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Tidbits from the fight for Marawi City

The successful capture of the key bridges within the city of Marawi allowed combat troops to pierce the perimeter of the terrorist group’s remaining defensive pockets.

October 16, 2017 was the key date in the struggle to secure Marawi City. It was the day when elements of the Philippine Army killed the leaders behind the Daesh-inspired Maute-ISIS group.

Within 24 hours, this would prompt President Rodrigo Roa Duterte to officially declare the liberation of the city of Marawi.

For the next seven days, a series of follow up operations were conducted to root out the remaining members of the extremist organization.

By October 23, 2017, Defense Secretary Delfin Lorenzana made a dramatic announcement during the Association of Southeast Nations Defense Ministers Meeting (ADMM).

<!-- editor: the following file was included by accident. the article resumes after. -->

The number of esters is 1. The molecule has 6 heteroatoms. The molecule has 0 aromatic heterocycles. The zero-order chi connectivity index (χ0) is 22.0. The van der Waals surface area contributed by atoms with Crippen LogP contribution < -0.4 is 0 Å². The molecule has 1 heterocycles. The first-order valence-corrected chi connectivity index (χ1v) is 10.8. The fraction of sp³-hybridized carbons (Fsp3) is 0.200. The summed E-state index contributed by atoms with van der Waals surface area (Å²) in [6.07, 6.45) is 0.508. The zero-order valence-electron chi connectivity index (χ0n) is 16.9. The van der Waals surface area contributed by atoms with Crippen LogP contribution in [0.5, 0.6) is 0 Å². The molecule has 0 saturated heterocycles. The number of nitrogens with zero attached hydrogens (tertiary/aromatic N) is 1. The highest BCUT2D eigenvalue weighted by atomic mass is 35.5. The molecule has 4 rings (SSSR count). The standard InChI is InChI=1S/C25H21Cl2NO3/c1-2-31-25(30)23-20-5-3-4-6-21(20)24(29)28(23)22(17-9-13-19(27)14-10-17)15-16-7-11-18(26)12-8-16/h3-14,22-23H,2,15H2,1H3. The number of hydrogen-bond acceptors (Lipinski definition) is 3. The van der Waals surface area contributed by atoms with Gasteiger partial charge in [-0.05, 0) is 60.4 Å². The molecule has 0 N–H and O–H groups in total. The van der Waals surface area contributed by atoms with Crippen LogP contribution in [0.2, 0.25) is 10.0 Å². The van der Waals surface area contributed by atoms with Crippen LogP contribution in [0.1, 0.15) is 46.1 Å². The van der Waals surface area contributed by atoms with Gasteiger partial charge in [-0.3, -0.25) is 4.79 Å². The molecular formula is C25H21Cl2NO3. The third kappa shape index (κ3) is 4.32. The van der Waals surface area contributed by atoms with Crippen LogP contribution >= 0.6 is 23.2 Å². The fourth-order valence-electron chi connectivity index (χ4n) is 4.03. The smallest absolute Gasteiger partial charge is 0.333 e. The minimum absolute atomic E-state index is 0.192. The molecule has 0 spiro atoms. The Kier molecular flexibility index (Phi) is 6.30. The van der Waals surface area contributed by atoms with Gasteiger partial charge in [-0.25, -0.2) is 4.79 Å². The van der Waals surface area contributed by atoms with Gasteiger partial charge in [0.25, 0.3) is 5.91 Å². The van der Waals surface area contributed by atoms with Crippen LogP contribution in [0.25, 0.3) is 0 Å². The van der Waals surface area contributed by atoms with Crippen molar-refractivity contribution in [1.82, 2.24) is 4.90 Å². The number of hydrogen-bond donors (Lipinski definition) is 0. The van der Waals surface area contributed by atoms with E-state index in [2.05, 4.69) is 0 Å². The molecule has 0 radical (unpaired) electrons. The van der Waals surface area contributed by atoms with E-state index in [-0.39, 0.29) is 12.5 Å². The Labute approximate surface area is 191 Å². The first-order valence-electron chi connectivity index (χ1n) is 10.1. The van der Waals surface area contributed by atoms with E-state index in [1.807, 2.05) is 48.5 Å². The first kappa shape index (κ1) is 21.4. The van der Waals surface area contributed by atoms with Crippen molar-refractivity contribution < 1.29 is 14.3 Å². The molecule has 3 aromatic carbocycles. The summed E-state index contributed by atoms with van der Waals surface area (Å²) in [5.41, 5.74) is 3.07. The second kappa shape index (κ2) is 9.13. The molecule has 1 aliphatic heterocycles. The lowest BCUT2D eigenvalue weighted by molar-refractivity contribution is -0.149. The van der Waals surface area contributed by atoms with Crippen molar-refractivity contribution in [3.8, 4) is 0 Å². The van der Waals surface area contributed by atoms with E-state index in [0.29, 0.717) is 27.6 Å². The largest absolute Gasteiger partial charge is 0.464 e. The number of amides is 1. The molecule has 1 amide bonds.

“After 154 days of the siege of Marawi by the Daesh-inspired Maute-ISIS group, or after a week since the Commander-in-Chief declared the liberation of Marawi, we now announce the termination of all combat operations in Marawi,” the Defense Secretary said.

Defense Secretary Lorenzana explained that the Armed Forces of the Philippines (AFP) managed to eliminate 920 terrorists during the military’s combat operations against the said organization.

Among those confirmed slain in the fighting were Abu Sayyaf leader Isnilon Hapilon, Maute leader Omar Maute, Dr. Mahmud Ahmad, a Malaysian national who was tagged as the extremist group’s top financier, and other foreign nationals who joined the extremists.

Established in 2006, the ADMM is the highest defense consultative and cooperative mechanism in the ASEAN. It aims to promote mutual trust and confidence through greater understanding of defense and security challenges, as well as enhancement of transparency and openness among ten ASEAN member states namely: Brunei Darussalam, Cambodia, Indonesia, Lao PDR, Malaysia, Myanmar, the Philippines, Singapore, Thailand and Vietnam.

FOREIGN FACTOR